Rate-Control Tx for A-fib: Beta Blockers vs. Calcium Channel Blockers
the MPR take:
Evidence comparing the effectiveness of beta-blockers (BBs) and calcium channel blockers (CCBs) as first-line rate-control therapy for atrial fibrillation (AF) is limited, but a new study is the first to compare long-term persistent use of BBs and CCBs in non-elderly adults with AF. A total of 1,239 patients between the ages of 40–60 with first diagnosis of AF between July 1, 2006 and June 30, 2010 were studied for length of time that the patients remained on the rate-control medication (approximating effectiveness). Patients who started treatment on CCBs were nearly twice as likely to switch to a more aggressive treatment vs. those with initial BB therapy; greater rate control was achieved in 38% of patients treated with CCBs alone compared to 59% for those treated with BBs alone. While most people had no change in their initial rate-control therapy, a significantly greater portion of CCB patients switched to or added a BB during follow-up compared to the initial BB arm. Further research is needed, the authors conclude, but the findings are consistent with previous studies that those with AF continue on rate-control therapy with BBs for a longer amount of time compared to CCBs, indicating that BBs are more effective for long-term ventricular rate control.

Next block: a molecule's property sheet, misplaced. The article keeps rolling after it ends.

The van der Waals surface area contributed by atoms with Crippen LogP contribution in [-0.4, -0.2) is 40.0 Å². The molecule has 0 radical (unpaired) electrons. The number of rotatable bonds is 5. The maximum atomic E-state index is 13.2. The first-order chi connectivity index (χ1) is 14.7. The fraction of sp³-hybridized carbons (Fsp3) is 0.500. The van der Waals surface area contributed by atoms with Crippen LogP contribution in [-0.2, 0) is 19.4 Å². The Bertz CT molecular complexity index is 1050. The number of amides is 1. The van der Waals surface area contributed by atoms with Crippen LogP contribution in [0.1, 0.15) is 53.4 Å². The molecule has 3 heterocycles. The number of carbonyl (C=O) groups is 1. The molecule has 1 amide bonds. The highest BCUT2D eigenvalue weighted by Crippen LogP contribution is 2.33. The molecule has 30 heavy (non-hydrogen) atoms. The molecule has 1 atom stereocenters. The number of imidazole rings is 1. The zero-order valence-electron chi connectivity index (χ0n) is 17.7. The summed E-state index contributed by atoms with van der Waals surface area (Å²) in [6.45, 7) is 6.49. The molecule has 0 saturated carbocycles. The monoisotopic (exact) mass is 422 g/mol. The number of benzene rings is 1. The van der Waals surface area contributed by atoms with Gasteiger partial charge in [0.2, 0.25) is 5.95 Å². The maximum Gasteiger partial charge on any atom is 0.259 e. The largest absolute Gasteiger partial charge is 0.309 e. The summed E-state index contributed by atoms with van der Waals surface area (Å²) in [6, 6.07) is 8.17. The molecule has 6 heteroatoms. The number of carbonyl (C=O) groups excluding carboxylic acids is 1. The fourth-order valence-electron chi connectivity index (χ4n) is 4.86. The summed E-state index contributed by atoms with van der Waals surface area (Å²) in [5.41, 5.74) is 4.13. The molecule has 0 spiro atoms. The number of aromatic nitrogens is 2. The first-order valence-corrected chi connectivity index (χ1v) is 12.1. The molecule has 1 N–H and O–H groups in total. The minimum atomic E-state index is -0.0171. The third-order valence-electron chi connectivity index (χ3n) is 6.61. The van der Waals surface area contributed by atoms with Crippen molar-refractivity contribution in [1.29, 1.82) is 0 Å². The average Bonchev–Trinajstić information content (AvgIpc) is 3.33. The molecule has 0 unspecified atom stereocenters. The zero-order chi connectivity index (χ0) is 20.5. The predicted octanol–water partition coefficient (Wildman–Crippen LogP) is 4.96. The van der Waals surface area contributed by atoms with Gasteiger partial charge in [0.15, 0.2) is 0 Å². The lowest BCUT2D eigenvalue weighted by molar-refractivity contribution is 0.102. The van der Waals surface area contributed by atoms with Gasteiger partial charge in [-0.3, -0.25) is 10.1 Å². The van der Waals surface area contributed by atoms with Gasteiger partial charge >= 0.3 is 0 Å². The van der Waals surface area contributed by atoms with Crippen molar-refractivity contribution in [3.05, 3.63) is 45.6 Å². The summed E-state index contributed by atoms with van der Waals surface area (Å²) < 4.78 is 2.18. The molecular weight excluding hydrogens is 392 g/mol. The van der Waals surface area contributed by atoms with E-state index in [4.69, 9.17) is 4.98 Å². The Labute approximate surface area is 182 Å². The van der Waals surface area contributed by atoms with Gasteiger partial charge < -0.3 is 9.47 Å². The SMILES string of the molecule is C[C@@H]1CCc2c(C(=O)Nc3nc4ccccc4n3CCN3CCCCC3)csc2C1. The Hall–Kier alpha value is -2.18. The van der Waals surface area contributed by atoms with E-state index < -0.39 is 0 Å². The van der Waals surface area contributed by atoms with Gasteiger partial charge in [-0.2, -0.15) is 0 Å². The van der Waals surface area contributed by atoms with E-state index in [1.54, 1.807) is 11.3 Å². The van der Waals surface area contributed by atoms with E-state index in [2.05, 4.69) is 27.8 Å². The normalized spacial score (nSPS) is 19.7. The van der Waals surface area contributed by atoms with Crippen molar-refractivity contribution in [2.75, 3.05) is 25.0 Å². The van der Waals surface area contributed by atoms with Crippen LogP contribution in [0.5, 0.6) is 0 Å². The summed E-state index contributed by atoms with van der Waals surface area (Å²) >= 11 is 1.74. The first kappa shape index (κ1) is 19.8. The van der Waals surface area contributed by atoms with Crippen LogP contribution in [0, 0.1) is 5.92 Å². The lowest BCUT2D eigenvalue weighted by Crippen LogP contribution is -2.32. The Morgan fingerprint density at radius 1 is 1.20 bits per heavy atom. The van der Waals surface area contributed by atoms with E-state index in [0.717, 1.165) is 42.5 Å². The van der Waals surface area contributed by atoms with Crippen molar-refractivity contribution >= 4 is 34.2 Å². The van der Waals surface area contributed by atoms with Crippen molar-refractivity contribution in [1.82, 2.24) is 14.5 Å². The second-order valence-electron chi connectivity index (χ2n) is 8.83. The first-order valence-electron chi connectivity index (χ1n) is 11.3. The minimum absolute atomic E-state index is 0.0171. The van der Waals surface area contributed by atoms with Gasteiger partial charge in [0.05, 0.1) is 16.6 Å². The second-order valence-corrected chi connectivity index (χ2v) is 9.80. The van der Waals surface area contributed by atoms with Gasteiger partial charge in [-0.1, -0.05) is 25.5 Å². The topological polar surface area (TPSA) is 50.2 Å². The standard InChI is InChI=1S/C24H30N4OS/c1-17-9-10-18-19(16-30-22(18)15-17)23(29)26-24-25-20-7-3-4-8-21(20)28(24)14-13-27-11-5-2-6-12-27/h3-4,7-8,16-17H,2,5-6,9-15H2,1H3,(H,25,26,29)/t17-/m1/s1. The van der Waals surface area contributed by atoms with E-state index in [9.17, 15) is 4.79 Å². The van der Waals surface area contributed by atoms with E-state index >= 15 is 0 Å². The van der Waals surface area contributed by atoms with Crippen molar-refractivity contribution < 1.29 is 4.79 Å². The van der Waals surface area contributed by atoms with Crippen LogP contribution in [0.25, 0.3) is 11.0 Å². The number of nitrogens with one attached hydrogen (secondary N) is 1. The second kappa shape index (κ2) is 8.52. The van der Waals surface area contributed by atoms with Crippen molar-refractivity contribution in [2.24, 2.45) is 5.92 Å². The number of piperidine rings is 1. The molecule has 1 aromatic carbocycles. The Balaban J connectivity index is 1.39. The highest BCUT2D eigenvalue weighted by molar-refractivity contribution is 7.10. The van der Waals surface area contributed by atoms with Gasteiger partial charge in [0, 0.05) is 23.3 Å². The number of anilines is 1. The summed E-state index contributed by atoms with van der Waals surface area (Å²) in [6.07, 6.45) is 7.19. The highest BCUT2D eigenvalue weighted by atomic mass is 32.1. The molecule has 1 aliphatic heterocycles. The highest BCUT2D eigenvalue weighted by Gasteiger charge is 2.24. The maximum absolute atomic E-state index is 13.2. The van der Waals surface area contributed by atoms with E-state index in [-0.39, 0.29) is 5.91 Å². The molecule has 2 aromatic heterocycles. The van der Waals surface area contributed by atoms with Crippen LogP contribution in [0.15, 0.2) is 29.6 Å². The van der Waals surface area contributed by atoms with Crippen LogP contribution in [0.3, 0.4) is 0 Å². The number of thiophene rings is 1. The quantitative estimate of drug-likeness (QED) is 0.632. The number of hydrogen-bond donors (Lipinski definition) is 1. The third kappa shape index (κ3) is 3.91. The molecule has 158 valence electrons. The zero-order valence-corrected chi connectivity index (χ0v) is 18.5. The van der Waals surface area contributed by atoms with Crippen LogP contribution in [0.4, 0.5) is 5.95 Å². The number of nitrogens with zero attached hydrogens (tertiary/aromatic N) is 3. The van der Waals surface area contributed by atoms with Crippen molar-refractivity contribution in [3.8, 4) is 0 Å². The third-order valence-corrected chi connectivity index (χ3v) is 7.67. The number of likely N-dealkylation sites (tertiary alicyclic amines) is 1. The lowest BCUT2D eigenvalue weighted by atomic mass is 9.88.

Background: For patients with atrial fibrillation (AF), early treatment is essential to prevent serious complications such as stroke. Several randomized clinical trials have shown that rate-control may be as effective as rhythm-control medications, whereas the latter have serious side effects. Little evidence exists, however, about which class of rate-control medication- -blockers (BBs) or calcium channel blockers (CCBs)-may be superior.
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